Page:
A “little” knowledge is a dangerous thing.

“A little learning is a dangerous thing;
drink deep, or taste not the Pierian spring:
there shallow draughts intoxicate the brain,
and drinking largely sobers us again.”
~ Alexander Pope
~ Essay on Criticism/1709

The process of choosing cameras is simple if you don’t know anything. Just grab something bright and shiny in your price range. Oooooo…I’ll take that red camera!

Problems arise when you have a little knowledge. That’s when it can get confusing.

As part of the process of choosing a new camera, I’m checking the technology down to the last component. Right now taking a look at the technical aspects of CMOS v. CCD. And – unfortunately – reading some very raw arguments about which creates a superior image.

First let’s define what I’m talking about. Bot CMOS and CCDs are the light sensitive chips inside today’s video cameras. They are to the camera what your retina is to your eyeball. They translate the patterns of light and dark into digits.

CCDs were initially the more common of the two – invented in the 1969. CCD stands for “charge-coupled device.” Basically it is a chip that reacts to, or is charged by, light.

CMOS is a complimentary metal-oxide semiconductor – preceding the CCD by six years.

For a more information on the two, check out this VideoMaker article. There’s also a more technical article at the Dalsa website. Plus, check out this, written more from a camera user’s view.

My interest is primarily image quality and low light ability in a camera costing in the $2,700-$3,000 range. A non-tape camera shooting to SD cards, must have good manual controls and XLR mike inputs.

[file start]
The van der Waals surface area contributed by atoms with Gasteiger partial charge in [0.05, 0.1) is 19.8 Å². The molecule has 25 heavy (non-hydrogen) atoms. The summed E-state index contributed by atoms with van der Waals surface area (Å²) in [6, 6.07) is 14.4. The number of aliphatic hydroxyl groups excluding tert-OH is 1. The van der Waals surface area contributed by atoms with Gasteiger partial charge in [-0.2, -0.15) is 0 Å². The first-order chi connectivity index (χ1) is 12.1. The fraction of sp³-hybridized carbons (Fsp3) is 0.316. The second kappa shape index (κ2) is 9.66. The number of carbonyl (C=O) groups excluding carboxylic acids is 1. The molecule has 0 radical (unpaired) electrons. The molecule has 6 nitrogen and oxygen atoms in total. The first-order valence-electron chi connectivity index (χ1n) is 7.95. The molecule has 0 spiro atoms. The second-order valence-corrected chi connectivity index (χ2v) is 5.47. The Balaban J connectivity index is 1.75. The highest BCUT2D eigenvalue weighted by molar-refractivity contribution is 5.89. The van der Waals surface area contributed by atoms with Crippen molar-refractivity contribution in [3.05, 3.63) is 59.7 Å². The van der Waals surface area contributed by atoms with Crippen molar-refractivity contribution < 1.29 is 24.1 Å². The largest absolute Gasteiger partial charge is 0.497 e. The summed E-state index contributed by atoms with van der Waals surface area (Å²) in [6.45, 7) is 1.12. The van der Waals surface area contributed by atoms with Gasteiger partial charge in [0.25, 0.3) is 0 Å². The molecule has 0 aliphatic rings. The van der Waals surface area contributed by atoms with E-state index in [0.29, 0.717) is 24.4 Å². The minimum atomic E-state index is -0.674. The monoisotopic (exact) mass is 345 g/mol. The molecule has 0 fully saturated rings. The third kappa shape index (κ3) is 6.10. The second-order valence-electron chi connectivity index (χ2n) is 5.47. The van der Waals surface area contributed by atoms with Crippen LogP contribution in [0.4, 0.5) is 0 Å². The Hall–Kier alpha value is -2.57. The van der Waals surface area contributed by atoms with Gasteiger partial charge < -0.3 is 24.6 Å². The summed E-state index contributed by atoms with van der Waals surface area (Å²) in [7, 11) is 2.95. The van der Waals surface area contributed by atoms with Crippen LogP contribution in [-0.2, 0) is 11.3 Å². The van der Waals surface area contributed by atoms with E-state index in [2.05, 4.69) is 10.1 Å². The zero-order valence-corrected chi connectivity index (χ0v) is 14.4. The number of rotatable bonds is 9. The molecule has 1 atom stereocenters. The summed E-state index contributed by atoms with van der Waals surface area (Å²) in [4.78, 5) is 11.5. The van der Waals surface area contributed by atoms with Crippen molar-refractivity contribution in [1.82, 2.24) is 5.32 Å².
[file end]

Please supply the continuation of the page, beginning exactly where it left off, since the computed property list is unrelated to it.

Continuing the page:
Why SD cards? I want a camera whose media is readily available…that can be handed off to the client or ingested into a computer by plugging in a card reader.
I want to control my images…not deal with a camera that flickers with changing lights and scenery or grabs sound when I want quiet. So manual iris, audio, and focus please.
And since I already have the pro XLR mikes, why change and step back to mini-jack?

So, here’s what I’ve learned:
Energy use – CMOS uses less power/CCD uses more power (something to consider is battery life when out on a job)
Low light – seems like a toss-up. Initially CCD was better, but CMOS is catching up.
Image quality – this is the one I’m stuck on. What we really need is a Consumer Reports website that does direct comparisons scientifically on cameras and other gear. Right now it is a jungle out there, with everyone having an opinion, generally supporting THEIR camera. Why? Because it’s the one they paid the big bucks for.

As co-author Larry Nance pointed out, though – all of the Professional (big P) cameras use CCDs because they are better. Well, they’re also, in the case of pro cameras, bigger too.

Thank goodness I can’t afford a camera for a few more months…plenty of time to conclude the research.

2 thoughts on “A “little” knowledge is a dangerous thing.

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